Every time I check for it, it’s there.
The chickpea. The grape. The perfectly defined sphere living on the outer edge of my left breast. Invisible, I keep feeling for it at least once daily. It doesn’t go away. Harmless enough to fit under my thumb, yet insidious in its mystery.
The hypochondriac’s nightmare: a tangible marker of maybe-disease. Up until now, I had merely been halfway there – a medium-rare worrier, if you will. That was all over.
I’ll see the gynecologist in January, I think. He’ll let me know it’s nothing. I don’t have time for this now.
I’m a disgusting, sniffling, phlegmy mess, sob-coughing into my boyfriend’s jacket.
“I can’t do it,” I lament. I’m talking about my midterms. I’m also talking about the five upper-level courses I’m taking, along with my part time job and my grad school applications. I’ve had a cold for three weeks, but it sounds like bronchitis. I can’t be sick. I can’t miss school.
I do miss school. The culprit isn’t bronchitis, but anxiety. Dry-heaving, chest-palpitating anxiety, the kind that doesn’t let you get out of bed. Instead, it convinces you that if you do, you’ll drop dead in the middle of the street. It laughs at the thought that you could ever do anything good or productive. It makes you cry and takes away your appetite.
When I want to mention my chickpea situation to my gynecologist, his hand gets there first. I leave his office with an ominous prescription.
“2cm mass, left breast. Please assess.”
I Google the doctor I’m going to see. Breast Cancer Surgeon. I read his reviews. They’re stellar. Should I be excited? Mortified? Honored? How could a doctor have online reviews, like he’s a hip downtown burger joint, with a relaxed kid-friendly atmosphere and gluten-free options?
I became convinced I had done this to myself. I studied too hard, woke up too early, stressed for nothing. I had made myself sick.
On the big day, I sit in the waiting room, frail, my heart pounding. I’m in that horrible middle space where one is hungry but too nervous to eat.
An older woman, sitting in the same gown, gawks at my youth. “You shouldn’t be here,” she stresses. “You’re a child.” And then, louder, “Why do they let children come here?”
My name is called.
“Take off your gown.” And it begins. It hurts so much I only realize after the fact (and the three attempts) that I just had a mammogram. As if I’m not trembling enough, and decently uncomfortable with this woman handling me, she tells me never to wear deodorant to this clinic.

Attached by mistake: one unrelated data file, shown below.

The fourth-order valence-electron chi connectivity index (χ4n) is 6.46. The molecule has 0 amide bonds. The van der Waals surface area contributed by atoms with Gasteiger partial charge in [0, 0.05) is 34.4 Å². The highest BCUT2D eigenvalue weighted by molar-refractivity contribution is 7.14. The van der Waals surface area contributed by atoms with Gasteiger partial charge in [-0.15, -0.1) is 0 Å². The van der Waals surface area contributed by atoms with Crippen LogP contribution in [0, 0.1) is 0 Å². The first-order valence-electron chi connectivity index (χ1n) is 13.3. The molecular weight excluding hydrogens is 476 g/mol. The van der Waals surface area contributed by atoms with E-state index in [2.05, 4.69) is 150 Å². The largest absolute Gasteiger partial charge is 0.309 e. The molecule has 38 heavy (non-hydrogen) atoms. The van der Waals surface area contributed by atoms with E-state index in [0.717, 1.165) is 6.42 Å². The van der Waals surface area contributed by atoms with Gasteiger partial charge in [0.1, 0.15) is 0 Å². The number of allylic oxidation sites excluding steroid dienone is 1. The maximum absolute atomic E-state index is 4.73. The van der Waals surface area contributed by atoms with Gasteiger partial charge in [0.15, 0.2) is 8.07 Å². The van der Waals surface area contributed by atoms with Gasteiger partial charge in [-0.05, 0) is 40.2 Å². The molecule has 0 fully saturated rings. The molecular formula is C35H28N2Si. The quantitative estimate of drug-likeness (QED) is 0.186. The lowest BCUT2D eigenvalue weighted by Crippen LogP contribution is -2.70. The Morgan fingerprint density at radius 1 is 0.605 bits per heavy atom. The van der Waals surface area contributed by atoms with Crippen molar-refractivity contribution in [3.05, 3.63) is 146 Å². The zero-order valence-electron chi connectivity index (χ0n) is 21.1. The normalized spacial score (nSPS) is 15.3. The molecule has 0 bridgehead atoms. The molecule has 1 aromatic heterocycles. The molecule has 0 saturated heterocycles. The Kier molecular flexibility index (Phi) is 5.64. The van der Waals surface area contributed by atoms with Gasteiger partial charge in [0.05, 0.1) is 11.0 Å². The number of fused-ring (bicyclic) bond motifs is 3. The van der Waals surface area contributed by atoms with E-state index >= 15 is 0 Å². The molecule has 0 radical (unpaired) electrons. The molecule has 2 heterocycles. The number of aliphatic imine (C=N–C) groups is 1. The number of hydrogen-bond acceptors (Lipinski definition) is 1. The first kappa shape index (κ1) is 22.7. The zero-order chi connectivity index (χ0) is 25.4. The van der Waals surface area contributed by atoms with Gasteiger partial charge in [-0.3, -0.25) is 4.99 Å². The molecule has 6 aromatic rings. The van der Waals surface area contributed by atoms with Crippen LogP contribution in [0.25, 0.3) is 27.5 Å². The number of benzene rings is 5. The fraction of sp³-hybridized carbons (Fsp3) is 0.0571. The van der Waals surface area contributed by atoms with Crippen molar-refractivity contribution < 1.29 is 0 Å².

“I’m sorry, I didn’t know. No one told me.” It comes out as a stammer. I’ve never felt like such a loser.
The next room is bright, and the view just gets me. A few minutes later, the most cheerful woman on earth comes in.
She asks me a bunch of questions, and I just keep thinking how nice she is, and how much better I feel already despite that I still know nothing.
She leaves. She comes back with my doctor.
I wanted to brag. I wanted to advocate for all the things I had to live for, like my upcoming graduation, an internship I didn’t know about yet, the students I’d recently started tutoring, the boyfriend anticipating my phone call, the still-fresh grad school acceptance. As if those things would make a difference in diagnosis.
He’s smart, because he doesn’t stop talking, meaning I focus on conversation rather than the real deal. He’s funny. I wonder if he tells these jokes to everyone, and then immediately decide that I wouldn’t even be mad because they work. I’m disarmed. Dare I say… this was kind of fun? (As one of my favourite professors would say during a chat weeks later, a good doctor doesn’t make it weird. And it wasn’t.)
I sit up, and he says, in passing, in passing, “That’s all totally benign, by the way.”
I never sought professional medical help for my anxiety. I stayed home and cried when I needed to, talked to friends about it, and discussed imposter syndrome with my university mentor. To be quite honest, I hadn’t had time to deal with it any more than that. Maybe that wasn’t the best decision, and maybe I should have seen a therapist. But right now I’m sitting naked from the waist up in front of a surgeon and his nurse who know nothing about me except the current state of my breasts, and that’s going to have to cut it. Anyway, it’s more than enough.
“Go home and pretend this never happened. But do come back.” I float out of his office feeling invincible, bearing a false sense of immortality. Maybe, if I diet and exercise and don’t stress out as much as I used to, I can control the result of the next ultrasound in six months. The very idea not just that I can take care of myself, but that I should, has been rooted in me – in all of us – since I can remember. Neurotic is what it is, nonetheless it takes almost a month for me to shake off that sense of intense individualistic purpose. I wonder a lot about how much people blame themselves for getting sick. I know I would, and I definitely hypothetically did in the weeks preceding my diagnosis. But why? Thinking it’s all up to you is why.
Today, my doctor gave me a B. This B was different than the Bs I so dreaded getting at school (so much so that I scowled at the thought of it). It’s a B that means, despite my horror of the last few months, that I am not sick. And so I thank him deeply, not only for not making it weird, or for making jokes, but simply for being a good doctor when I really needed one.